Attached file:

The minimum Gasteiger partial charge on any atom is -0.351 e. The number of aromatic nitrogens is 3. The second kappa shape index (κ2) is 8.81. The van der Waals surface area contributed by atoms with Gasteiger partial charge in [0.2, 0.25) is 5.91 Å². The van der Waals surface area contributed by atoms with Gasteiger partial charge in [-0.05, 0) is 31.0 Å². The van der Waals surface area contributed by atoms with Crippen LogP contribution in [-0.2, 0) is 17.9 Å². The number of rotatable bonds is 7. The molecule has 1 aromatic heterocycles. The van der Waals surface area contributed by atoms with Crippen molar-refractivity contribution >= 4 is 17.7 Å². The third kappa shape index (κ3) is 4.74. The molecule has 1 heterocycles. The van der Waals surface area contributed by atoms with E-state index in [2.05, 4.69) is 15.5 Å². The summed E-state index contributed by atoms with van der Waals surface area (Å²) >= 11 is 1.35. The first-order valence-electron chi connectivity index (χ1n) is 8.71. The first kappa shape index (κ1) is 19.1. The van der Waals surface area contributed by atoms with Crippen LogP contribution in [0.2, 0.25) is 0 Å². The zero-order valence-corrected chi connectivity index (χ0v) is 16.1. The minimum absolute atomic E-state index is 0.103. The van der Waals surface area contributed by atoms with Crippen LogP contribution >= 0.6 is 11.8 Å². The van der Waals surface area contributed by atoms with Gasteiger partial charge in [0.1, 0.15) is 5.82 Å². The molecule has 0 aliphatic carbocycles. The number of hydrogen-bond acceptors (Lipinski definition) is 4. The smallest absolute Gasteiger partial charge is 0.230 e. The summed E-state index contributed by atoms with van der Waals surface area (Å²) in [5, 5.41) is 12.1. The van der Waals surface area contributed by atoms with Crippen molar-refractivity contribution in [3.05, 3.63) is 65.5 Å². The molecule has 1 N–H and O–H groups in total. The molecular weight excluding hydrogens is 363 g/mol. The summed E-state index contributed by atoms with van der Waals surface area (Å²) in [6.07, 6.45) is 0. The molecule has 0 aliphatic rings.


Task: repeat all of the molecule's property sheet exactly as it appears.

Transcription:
The minimum Gasteiger partial charge on any atom is -0.351 e. The number of aromatic nitrogens is 3. The second kappa shape index (κ2) is 8.81. The van der Waals surface area contributed by atoms with Gasteiger partial charge in [0.2, 0.25) is 5.91 Å². The van der Waals surface area contributed by atoms with Gasteiger partial charge in [-0.05, 0) is 31.0 Å². The van der Waals surface area contributed by atoms with Crippen LogP contribution in [-0.2, 0) is 17.9 Å². The number of rotatable bonds is 7. The molecule has 1 aromatic heterocycles. The van der Waals surface area contributed by atoms with Crippen molar-refractivity contribution >= 4 is 17.7 Å². The third kappa shape index (κ3) is 4.74. The molecule has 1 heterocycles. The van der Waals surface area contributed by atoms with E-state index in [2.05, 4.69) is 15.5 Å². The summed E-state index contributed by atoms with van der Waals surface area (Å²) >= 11 is 1.35. The first-order valence-electron chi connectivity index (χ1n) is 8.71. The first kappa shape index (κ1) is 19.1. The van der Waals surface area contributed by atoms with Crippen LogP contribution in [0.2, 0.25) is 0 Å². The zero-order valence-corrected chi connectivity index (χ0v) is 16.1. The minimum absolute atomic E-state index is 0.103. The van der Waals surface area contributed by atoms with Crippen LogP contribution >= 0.6 is 11.8 Å². The van der Waals surface area contributed by atoms with Gasteiger partial charge in [0.1, 0.15) is 5.82 Å². The molecule has 0 aliphatic carbocycles. The number of hydrogen-bond acceptors (Lipinski definition) is 4. The smallest absolute Gasteiger partial charge is 0.230 e. The summed E-state index contributed by atoms with van der Waals surface area (Å²) in [5, 5.41) is 12.1. The van der Waals surface area contributed by atoms with Crippen molar-refractivity contribution in [3.05, 3.63) is 65.5 Å². The molecule has 1 N–H and O–H groups in total. The molecular weight excluding hydrogens is 363 g/mol. The summed E-state index contributed by atoms with van der Waals surface area (Å²) in [6.07, 6.45) is 0. The molecule has 0 aliphatic rings.